On appeal, the court decided that the settlement by the two insurance companies did not violate their duty of good faith and fair dealing; that the settlement of the Shoemaker claim discharged their obligation to defend the additional insureds.

Summary judgment was entered in favor of Country Mutual and Pekin Insurance.

Country Mutual Insurance Company v. Greg W. Anderson et al–Nos. 1-91-3070, 91-8148–Appellate Court of Illinois, First District, Fourth Division –November 24, 1993–Rehearing denied January 4, 1994-628 North Eastern Reporter 2d 499.

Bobtail coverage applies to accident

Robert Roseberry was the owner-driver of an International tractor-truck which was leased to SSD Distribution. The latter was given exclusive possession, control and use of the vehicle for the term of the lease. It was obligated to furnish both liability and cargo insurance.

On April 18, 1984, Roseberry and a friend went on a “run” for SSD. They picked up a loaded trailer in Springdale, Ohio and drove it to Perrysburg. It was dropped off, and an empty trailer picked up and driven back to Springdale. It was dropped off, and Roseberry and his passenger drove the tractor to a nearby bar where they each had several beers. The passenger’s offer to drive back to Middletown was accepted. En route, he lost control and the vehicle left the road and hit a utility pole. Roseberry filed a civil suit against his passenger and was awarded a judgment for $24,500 for his injuries. Roseberry had secured a “bobtail” insurance policy from Balboa, but Balboa denied liability, and Roseberry and his wife filed this action against Balboa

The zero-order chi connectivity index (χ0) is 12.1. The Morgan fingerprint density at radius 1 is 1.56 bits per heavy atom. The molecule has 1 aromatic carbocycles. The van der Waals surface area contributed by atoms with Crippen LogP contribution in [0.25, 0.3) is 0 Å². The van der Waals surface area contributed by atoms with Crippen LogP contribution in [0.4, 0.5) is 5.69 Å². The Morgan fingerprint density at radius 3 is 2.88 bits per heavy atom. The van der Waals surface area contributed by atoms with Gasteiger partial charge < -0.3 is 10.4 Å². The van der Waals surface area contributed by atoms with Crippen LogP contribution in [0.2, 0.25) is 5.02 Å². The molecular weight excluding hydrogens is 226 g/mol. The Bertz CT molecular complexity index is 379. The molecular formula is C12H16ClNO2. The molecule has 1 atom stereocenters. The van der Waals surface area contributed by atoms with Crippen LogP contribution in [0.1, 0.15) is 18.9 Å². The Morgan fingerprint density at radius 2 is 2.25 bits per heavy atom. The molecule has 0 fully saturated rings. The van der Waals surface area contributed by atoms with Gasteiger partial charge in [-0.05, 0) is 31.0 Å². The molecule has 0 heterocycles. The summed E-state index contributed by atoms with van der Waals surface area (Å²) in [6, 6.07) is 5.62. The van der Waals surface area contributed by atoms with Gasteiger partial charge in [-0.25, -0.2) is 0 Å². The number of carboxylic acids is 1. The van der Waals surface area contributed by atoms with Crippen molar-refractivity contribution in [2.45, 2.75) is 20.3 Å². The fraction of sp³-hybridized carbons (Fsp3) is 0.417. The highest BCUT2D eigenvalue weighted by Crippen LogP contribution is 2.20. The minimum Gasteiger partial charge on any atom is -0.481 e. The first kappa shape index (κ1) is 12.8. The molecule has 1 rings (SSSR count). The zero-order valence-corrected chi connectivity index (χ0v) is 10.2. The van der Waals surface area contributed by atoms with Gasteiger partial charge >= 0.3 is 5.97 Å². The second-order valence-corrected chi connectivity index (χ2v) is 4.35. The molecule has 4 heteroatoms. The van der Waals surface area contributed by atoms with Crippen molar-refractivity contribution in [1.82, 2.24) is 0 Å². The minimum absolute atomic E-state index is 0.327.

Summary judgment was entered against Balboa and the insurer appealed.

Balboa argued that, at the time of the accident, the tractor was under the lease agreement, and was displaying the SSD placard showing its I.C.C. identification number.